Despite its early history as home to hundreds of cattle ranches, California has only a handful of guest ranches where you can get a taste of the Old West. Best known is the Alisal near Solvang, but there's another historic ranch in the Southland where would-be cowboys also are welcome.
It's the Rankin Ranch, hidden high in the mountains of eastern Kern County. Rankin is one of the largest working cattle ranches in the state, sprawling across 31,000 acres of ruggedly beautiful countryside.
Walker Rankin established the spread in 1863 and it's been in the same family ever since. Today the ranch is run by Helen Rankin, who decided to open it to a few guests in 1965 after her husband died.
She envisioned hosting a big house party rather than running a fancy resort facility. Among the shade trees near the main ranch house, the Rankin family built six duplex-style cabins to accommodate no more than 36 guests.
The highlight for most visitors is swinging into their saddles for trail rides. The morning outing might follow a trout stream into the wooded mountains past grazing cattle and an occasional deer. In the afternoon the horses often head across the grassy meadow of Walker's Basin, where the stables and ranch house are located.
By Covered Wagon
Walker Rankin and his family arrived from Pennsylvania in a covered wagon and followed a stream bed into the isolated basin. He decided cattle would do well there and imported the area's first white-face Herefords to his Quarter Circle U ranch.
Helen lives in the original ranch house that's more than a century old. It's now attached to a spacious dining room where guests enjoy their meals amid photographs of Rankin cowboys enlarged from the family album.
Visitors soon become part of the Rankin family. One couple has returned every summer since Helen began welcoming guests more than two decades ago. In fact, more than 70% of her guests are repeaters. Most learned of the ranch by word of mouth.
It's not a place you pass on the way to anywhere else. Rankin Ranch is reached via the Caliente-Bodfish Road, once a stagecoach route winding between the Piute and Greenhorn mountains. Major landmarks are Lake Isabella to the north and Tehachapi to the south.
The ranch's remote location promises relief from hectic life styles and big-city concerns. Instead of idle TV watching (there's no set in sight), the Rankins organize evening activities that range from square-dance lessons to a pool tournament.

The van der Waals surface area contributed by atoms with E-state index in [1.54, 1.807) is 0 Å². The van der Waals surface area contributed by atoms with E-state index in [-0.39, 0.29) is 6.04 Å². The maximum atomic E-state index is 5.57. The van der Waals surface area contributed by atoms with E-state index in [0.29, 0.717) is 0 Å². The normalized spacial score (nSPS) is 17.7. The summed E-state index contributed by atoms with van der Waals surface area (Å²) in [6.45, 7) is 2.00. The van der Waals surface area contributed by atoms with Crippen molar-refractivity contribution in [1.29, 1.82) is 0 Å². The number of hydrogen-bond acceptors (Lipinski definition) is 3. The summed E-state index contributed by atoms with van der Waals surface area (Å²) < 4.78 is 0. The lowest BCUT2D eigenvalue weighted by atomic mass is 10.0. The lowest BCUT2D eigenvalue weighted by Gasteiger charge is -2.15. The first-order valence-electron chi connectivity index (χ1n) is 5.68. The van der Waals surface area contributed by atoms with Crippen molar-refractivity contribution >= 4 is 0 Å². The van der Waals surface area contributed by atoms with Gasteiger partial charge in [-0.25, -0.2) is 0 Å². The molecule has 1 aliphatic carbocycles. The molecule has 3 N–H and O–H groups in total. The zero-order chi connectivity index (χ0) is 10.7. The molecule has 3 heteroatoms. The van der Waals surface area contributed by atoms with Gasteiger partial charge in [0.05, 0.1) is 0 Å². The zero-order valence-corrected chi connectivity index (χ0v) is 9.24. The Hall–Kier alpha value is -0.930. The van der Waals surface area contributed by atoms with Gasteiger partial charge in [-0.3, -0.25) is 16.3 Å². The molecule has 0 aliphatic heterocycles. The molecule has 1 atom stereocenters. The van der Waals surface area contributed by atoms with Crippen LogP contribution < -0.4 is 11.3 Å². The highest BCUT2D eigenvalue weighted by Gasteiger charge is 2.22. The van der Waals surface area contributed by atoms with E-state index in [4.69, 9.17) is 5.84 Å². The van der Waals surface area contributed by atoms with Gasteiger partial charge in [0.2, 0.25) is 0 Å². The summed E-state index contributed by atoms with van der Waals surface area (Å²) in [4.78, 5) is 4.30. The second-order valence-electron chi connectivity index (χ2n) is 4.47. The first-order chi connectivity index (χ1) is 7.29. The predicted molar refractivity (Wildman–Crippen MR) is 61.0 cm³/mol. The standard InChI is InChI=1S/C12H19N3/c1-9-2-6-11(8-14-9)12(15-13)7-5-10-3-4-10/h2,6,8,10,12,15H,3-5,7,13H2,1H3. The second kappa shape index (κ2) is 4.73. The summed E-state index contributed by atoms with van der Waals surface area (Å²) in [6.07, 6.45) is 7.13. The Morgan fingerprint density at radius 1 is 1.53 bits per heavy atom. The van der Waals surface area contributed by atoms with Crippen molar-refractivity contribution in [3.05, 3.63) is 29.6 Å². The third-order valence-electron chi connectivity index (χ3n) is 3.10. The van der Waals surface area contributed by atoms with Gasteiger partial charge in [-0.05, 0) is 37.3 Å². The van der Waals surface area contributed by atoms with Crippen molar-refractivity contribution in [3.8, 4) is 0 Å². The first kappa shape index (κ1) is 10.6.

One night during our visit the teen-agers headed off on a moonlight walk to the old Rankin family cemetery where the tombstones date back to 1887.
Besides horseback riding (and a Sunday hay-wagon ride into the meadow for a barbecue), daytime diversions include fishing, swimming in the ranch pool and tennis on the hard court. There are shuffleboard, horseshoes, Ping-Pong and volleyball too.
Guests bring their own rods and tackle to try for trout in Rankin's private stream and tiny Julia Lake; a 25-inch rainbow is this year's record catch. The limit is one fish per day per guest, and the cook is happy to fry them for your breakfast.
Three hearty home-cooked meals are prepared daily, with lunch and dinner served all-you-can-eat buffet style. Beef comes right from the ranch, and the corn bread, peach cobbler, apple cake and other breads and pastries are freshly baked in the kitchen.
Meals are called by the ringing of a cast-iron dinner bell, and dress is always informal. But there are touches of style as well, such as linen tablecloths and napkins, fresh flowers and candlelight at dinner.
Helen Rankin makes visitors feel at home by hosting an adult cocktail hour at 5:30 p.m. on the patio. Acquaintances are made easily in this peaceful outdoor setting. Guests bring their own libations (the ranch doesn't have a liquor license) but Helen provides mixes and snacks and introduces everyone.
To help parents unwind, the ranch offers a holiday children's program that keeps kids 4 through 11 busy throughout the day. During Easter week, Memorial Day weekend and in the summer they have their own trail rides, craft sessions, talent shows, swim meets, picnics, games and other events.
Single visitors as well as couples and families are welcome at Rankin Ranch. It's open seasonally, beginning at Easter and closing in late October. This year's close is Oct. 26.
Accommodations are in spacious wood-paneled rooms with vintage iron bedsteads and electric blankets to keep you warm on cool fall nights. We went to sleep with the sound of crickets and were awakened in the morning by a bawling calf.
The guest ranch operates on the American plan, with meals, horseback rides and everything else included. Many visitors spend a week, but shorter stays are welcome.
During the current off-season, two adults in one room pay $73.50 daily per person on Friday and Saturday nights, $62.50 Sunday through Thursday nights.
Additional adults in the same room, including children 12 and older, pay $68.50 and $58.50. Kids under 12 pay $46.50 and $40.50. Single rates are $83.50 and $73.50. (Add 10% to all rates for one-night stays.)
For more information or reservations, call (805) 867-2511 or write to Rankin Ranch, Box 36, Caliente, Calif. 93518.
Get to the guest ranch from Los Angeles by driving north on Interstate 5 and California 99; exit east on California 223/Bear Mountain Boulevard through Arvin to California 58. Head east and turn left at the first exit, Caliente, then go north 15 miles.
Round trip from Los Angeles to Rankin Ranch is 272 miles.